Sign up FAST! Login

Splash Engineering: A Look at the Science Behind Golden State’s Sublime Shooters | Grantland

Stashed in: Warriors!

To save this post, select a stash from drop-down menu or type in a new one:

Why Stephen Curry is the best:

One of the most amazing things about Curry is that even though his reputation motivates every defense in the league to key on him, he still manages to hit more 3s than anybody else. And he hits them at crazy rates. His ridiculous shot chart is the bar by which we can measure every other great perimeter shooter in the league.


So, how does he do it? How does he get this volume? The answer involves lots of screens by bigs and clever plays engineered to get him open. In this next example, the Warriors use a pair of drag screens set by bigs to free up Curry near the top of the arc. Given his shooting prowess, it’s easy to overlook his becoming a solid NBA playmaker. While some of these picks result in open shots or open driving lanes for Curry, other times they prompt switches that enable him to make a key pass.

A recent study by the Harvard Sports Analysis Collective found that the Warriors passed the ball less frequently than any other team in the league this season. At first glance, that number may seem bad. But when you consider who their primary ball handler is, it becomes less objectionable.

Curry is not a normal NBA point guard. He’s not Jeff Teague, Ricky Rubio, or Brandon Jennings — he’s a portable jump-shooting savant who also happens to run his team’s offense. He perpetually surveys the floor in hopes of trying to find the Warriors’ favorite scoring option: himself.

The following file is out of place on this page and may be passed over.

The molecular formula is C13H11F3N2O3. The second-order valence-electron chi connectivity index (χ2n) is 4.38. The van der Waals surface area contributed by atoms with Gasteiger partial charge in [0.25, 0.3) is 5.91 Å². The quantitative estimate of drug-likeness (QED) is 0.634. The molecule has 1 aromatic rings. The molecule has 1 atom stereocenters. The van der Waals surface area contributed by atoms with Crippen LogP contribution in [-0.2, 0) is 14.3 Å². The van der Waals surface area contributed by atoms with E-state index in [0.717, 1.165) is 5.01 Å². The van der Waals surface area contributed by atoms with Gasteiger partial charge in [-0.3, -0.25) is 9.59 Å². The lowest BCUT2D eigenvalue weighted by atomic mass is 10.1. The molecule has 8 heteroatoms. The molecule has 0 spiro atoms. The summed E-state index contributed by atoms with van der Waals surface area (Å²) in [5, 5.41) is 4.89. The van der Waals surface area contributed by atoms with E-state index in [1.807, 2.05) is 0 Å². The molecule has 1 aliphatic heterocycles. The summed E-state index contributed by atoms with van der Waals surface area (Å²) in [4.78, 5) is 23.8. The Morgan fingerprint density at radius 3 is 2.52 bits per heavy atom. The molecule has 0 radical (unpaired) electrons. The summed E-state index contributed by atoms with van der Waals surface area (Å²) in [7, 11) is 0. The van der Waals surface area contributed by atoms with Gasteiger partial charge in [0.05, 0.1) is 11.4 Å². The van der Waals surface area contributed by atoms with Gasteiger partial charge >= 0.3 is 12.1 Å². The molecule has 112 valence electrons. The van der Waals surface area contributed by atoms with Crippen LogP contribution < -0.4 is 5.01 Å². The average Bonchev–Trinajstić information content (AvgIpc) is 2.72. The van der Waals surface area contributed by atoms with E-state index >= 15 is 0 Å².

Curry was seventh in the NBA in points per game this year; the only point guard in the top 10 of that category. Even while in point guard mode, he weaves around like a merry snake twining through the woodpile (h/t to Kesey), searching for the perfect little moment to attack. There’s no other guard in the league like him.

Relative to normal NBA shooting standards, Curry’s a freak, and I’m not just talking about his volume or his efficiency. Across the league, 84 percent of made 3s were assisted during the regular season; only 46 percent of Curry’s league-best 261 made 3s during the regular season were assisted. That’s ridiculous. Curry made 143 unassisted 3s this year; for context, Ray Allen had a total of 116 3s; Dirk Nowitzki had 131.

Out of 21 NBA players who made more than 150 3s during the regular season, Curry is the only one whose unassisted makes outnumbered his assisted makes. Thompson is also in that group, but teammates assisted on 95 percent of his made triples. In other words, while both guys are fantastic spot-up shooters, Curry has also become the standard-bearer for shot creation beyond the arc.

You May Also Like: